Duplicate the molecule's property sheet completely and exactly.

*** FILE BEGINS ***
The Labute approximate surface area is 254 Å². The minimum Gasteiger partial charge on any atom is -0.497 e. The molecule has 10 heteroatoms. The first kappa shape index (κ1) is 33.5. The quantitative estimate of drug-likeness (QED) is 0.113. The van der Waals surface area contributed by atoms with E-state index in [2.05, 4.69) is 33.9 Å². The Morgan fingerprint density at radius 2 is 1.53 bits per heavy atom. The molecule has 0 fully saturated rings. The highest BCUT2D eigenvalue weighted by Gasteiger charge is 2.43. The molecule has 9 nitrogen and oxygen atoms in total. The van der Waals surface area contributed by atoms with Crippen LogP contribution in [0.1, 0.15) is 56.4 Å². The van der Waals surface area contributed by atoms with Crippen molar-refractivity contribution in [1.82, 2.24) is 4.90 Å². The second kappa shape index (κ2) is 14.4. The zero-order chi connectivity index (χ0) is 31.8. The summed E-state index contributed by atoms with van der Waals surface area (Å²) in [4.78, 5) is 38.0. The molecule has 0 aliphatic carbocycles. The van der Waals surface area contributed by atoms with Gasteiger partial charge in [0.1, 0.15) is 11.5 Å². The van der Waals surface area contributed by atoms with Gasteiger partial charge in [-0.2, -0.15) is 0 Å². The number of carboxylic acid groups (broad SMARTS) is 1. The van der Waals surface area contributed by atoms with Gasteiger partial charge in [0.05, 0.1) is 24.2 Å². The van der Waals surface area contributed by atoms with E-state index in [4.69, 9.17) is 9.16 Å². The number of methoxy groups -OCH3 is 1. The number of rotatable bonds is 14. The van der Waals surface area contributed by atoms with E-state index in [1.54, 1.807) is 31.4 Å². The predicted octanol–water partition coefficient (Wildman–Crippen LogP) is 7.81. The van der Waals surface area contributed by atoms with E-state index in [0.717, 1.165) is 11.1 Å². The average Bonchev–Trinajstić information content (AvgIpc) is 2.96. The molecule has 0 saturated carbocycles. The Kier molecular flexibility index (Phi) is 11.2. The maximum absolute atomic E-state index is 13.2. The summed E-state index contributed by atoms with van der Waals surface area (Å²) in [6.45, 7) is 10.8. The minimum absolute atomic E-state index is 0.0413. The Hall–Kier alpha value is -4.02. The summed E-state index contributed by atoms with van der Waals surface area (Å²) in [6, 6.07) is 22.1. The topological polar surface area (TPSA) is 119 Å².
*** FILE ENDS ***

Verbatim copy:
The Labute approximate surface area is 254 Å². The minimum Gasteiger partial charge on any atom is -0.497 e. The molecule has 10 heteroatoms. The first kappa shape index (κ1) is 33.5. The quantitative estimate of drug-likeness (QED) is 0.113. The van der Waals surface area contributed by atoms with E-state index in [2.05, 4.69) is 33.9 Å². The Morgan fingerprint density at radius 2 is 1.53 bits per heavy atom. The molecule has 0 fully saturated rings. The highest BCUT2D eigenvalue weighted by Gasteiger charge is 2.43. The molecule has 9 nitrogen and oxygen atoms in total. The van der Waals surface area contributed by atoms with Crippen LogP contribution in [0.1, 0.15) is 56.4 Å². The van der Waals surface area contributed by atoms with Crippen molar-refractivity contribution in [1.82, 2.24) is 4.90 Å². The second kappa shape index (κ2) is 14.4. The zero-order chi connectivity index (χ0) is 31.8. The summed E-state index contributed by atoms with van der Waals surface area (Å²) in [4.78, 5) is 38.0. The molecule has 0 aliphatic carbocycles. The van der Waals surface area contributed by atoms with Gasteiger partial charge in [0.1, 0.15) is 11.5 Å². The van der Waals surface area contributed by atoms with Gasteiger partial charge in [-0.2, -0.15) is 0 Å². The number of carboxylic acid groups (broad SMARTS) is 1. The van der Waals surface area contributed by atoms with Gasteiger partial charge in [0.05, 0.1) is 24.2 Å². The van der Waals surface area contributed by atoms with E-state index in [4.69, 9.17) is 9.16 Å². The number of methoxy groups -OCH3 is 1. The number of rotatable bonds is 14. The van der Waals surface area contributed by atoms with E-state index in [1.54, 1.807) is 31.4 Å². The predicted octanol–water partition coefficient (Wildman–Crippen LogP) is 7.81. The van der Waals surface area contributed by atoms with E-state index in [0.717, 1.165) is 11.1 Å². The average Bonchev–Trinajstić information content (AvgIpc) is 2.96. The molecule has 0 saturated carbocycles. The Kier molecular flexibility index (Phi) is 11.2. The maximum absolute atomic E-state index is 13.2. The summed E-state index contributed by atoms with van der Waals surface area (Å²) in [6.45, 7) is 10.8. The minimum absolute atomic E-state index is 0.0413. The Hall–Kier alpha value is -4.02. The summed E-state index contributed by atoms with van der Waals surface area (Å²) in [6, 6.07) is 22.1. The topological polar surface area (TPSA) is 119 Å².